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Categories: Adventure, australia, Australian Outback, Big Lap, Discover Australia, Explore Australia, Journey Narrative, Kids Travel, Photography, South Australia, Travel, Travel Adventure | Tags: , , , | 3 Comments

Tumby Bay – fishing extravaganza

We stopped for a couple of days on the way down the Eyre Peninsula at a quiet town called Tumby Bay. The big jetty and favourable weather conditions found us spending quite a bit of time fishing.

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Oscar started getting excited when he saw me catch a squid, but when he stepped up the next day he couldn’t stop catching mackerel, one after another. So many in fact I was having trouble getting a line in. At the end of two days we had caught mackerel, tommy ruff, trevally, snook, garfish and had a bag full of bait for future expeditions squirrelled in the bottom of the freezer.

Categories: Beach, Discover Australia, Explore Australia, Journey Narrative, Kids Travel, South Australia, Travel, Travel Adventure | Tags: , | 2 Comments

Port Augusta and car conundrums

Ever since our car was serviced at Portside Mitsubishi the fuel consumption has gone from 15l / 100km to 17-20l / 100km.

We stopped at Port Augusta for a check up. The pre-filter had worked a treat and air filter was as good as new, so I had the fuel filter checked. Port Augusta Mitsubishi were excellent, provided us a loan car to visit Wadlata cultural centre while they had a look. The told us that the software had been upgraded (thanks Portside Mitsubishi for warning us) that results in degradation in fuel consumption. It wasn’t good to hear that it was not reversible either. I’m sure they could change a chip somewhere! Despite cleaning the oil filter fuel consumption still remains much poorer than previously. Anyone got any thoughts on this.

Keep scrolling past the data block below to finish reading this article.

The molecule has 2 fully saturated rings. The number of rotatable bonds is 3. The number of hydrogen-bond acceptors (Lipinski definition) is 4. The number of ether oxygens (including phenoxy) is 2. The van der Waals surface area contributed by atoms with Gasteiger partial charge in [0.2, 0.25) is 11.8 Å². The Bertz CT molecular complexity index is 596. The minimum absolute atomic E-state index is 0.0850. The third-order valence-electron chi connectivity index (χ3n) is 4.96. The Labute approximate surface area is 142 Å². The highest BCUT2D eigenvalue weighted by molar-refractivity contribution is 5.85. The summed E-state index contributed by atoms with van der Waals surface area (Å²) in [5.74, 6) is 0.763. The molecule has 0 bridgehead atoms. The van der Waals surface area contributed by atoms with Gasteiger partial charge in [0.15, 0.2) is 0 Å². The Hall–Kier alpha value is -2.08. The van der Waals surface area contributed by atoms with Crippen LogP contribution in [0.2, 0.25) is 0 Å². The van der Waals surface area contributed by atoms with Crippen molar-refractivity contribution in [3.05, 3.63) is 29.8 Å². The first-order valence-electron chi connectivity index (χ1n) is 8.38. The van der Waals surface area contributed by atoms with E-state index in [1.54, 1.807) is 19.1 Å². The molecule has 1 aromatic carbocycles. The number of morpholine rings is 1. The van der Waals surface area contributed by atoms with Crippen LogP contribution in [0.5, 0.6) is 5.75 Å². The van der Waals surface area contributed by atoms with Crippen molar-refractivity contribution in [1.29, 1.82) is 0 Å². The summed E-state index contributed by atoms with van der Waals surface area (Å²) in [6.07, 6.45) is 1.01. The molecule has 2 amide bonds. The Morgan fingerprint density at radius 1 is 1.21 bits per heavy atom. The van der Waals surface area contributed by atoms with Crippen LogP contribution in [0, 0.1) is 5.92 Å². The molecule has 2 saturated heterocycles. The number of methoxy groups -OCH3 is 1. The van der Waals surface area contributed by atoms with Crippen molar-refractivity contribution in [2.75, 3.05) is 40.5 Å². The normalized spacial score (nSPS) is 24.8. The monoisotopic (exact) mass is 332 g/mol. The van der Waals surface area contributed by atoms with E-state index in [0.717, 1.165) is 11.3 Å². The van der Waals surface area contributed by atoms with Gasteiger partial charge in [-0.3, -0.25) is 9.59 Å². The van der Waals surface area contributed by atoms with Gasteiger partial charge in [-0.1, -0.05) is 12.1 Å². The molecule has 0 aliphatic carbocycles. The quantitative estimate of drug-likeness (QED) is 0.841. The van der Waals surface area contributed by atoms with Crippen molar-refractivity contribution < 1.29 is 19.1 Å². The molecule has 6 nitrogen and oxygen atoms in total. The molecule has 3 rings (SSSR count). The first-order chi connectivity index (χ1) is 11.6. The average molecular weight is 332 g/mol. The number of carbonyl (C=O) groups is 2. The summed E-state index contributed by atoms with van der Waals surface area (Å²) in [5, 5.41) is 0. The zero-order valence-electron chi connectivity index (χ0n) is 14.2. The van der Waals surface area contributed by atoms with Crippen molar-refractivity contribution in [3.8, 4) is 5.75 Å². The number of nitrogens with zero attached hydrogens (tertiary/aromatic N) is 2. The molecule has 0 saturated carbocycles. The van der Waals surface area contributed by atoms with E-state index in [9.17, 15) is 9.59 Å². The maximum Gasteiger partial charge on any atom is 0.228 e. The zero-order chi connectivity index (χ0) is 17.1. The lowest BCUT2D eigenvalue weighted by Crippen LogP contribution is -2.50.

Nevertheless the Wadlata centre was very interesting covering aboriginal heritage and dreamtime stories in South Australia, through to the early explorers, Sturt, Eyre, and co, then on to more modern developments such as the European pioneer farmers, pushing the overland telegraph line and rail development, even through to modern mining. We spent several hours digesting it all and it was very hands on for the kids.

Categories: australia, Car, Journey Narrative, Kids Travel, Mitsubishi, South Australia | Tags: , , , , | 5 Comments

Heading South again, Coober Pedy and Woomera

Next stop was Coober Pedy, and nice to be back driving on bitumen again for a while. Coober Pedy is famous for its opal mining. Opals can only be found in Coober Pedy in SA, Lightning Ridge in NSW or Boulder in QLD and people come from everywhere to see the unique town where many habitations are underground to escape the heat at the surface.

As you approach the town huge piles of mining rubble shape the landscape in different sized conical mounds. Pits can be excavated up to 30m deep. We found somewhere to stay, visited the big winch, and underground church of St. Peter and Paul on the high street. This church was built in the 1970’s and worth a visit.

On the opposite side of the road a film prop, looking like a derelict spacecraft, sits in a car park. Who can name which movie it comes from?

We tried the public opal noodling site and found only some fragments, but back at the caravan park the manager showed the kids to a bucket of stones to “noodle” in. They found better specimens in there, Oscar even found an opalised fossil shell that was quite impressive until he broke it. There was plenty more to see but it was still too hot and we retired to the pool. To do the town justice we need to return and spend a bit more time, visit one of the mines and come at a cooler time of the year.